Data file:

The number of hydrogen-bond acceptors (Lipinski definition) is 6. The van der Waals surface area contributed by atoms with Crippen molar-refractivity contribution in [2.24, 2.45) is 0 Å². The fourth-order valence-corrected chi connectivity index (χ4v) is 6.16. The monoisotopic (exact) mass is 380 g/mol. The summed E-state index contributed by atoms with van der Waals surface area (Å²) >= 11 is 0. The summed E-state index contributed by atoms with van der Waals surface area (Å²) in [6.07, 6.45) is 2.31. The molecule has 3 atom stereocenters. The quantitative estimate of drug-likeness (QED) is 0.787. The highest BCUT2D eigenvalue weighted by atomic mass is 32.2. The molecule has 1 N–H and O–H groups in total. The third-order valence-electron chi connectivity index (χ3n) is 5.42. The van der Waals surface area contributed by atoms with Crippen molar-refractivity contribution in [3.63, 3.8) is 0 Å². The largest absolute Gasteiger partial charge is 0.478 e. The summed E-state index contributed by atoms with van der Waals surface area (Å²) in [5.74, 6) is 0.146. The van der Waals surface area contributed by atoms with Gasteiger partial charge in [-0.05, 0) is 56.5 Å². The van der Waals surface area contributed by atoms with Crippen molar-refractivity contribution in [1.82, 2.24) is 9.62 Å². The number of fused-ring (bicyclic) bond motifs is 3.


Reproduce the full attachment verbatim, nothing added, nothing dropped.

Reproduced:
The number of hydrogen-bond acceptors (Lipinski definition) is 6. The van der Waals surface area contributed by atoms with Crippen molar-refractivity contribution in [2.24, 2.45) is 0 Å². The fourth-order valence-corrected chi connectivity index (χ4v) is 6.16. The monoisotopic (exact) mass is 380 g/mol. The summed E-state index contributed by atoms with van der Waals surface area (Å²) >= 11 is 0. The summed E-state index contributed by atoms with van der Waals surface area (Å²) in [6.07, 6.45) is 2.31. The molecule has 3 atom stereocenters. The quantitative estimate of drug-likeness (QED) is 0.787. The highest BCUT2D eigenvalue weighted by atomic mass is 32.2. The molecule has 1 N–H and O–H groups in total. The third-order valence-electron chi connectivity index (χ3n) is 5.42. The van der Waals surface area contributed by atoms with Crippen molar-refractivity contribution in [3.63, 3.8) is 0 Å². The largest absolute Gasteiger partial charge is 0.478 e. The summed E-state index contributed by atoms with van der Waals surface area (Å²) in [5.74, 6) is 0.146. The van der Waals surface area contributed by atoms with Gasteiger partial charge in [-0.05, 0) is 56.5 Å². The van der Waals surface area contributed by atoms with Crippen molar-refractivity contribution in [1.82, 2.24) is 9.62 Å². The number of fused-ring (bicyclic) bond motifs is 3.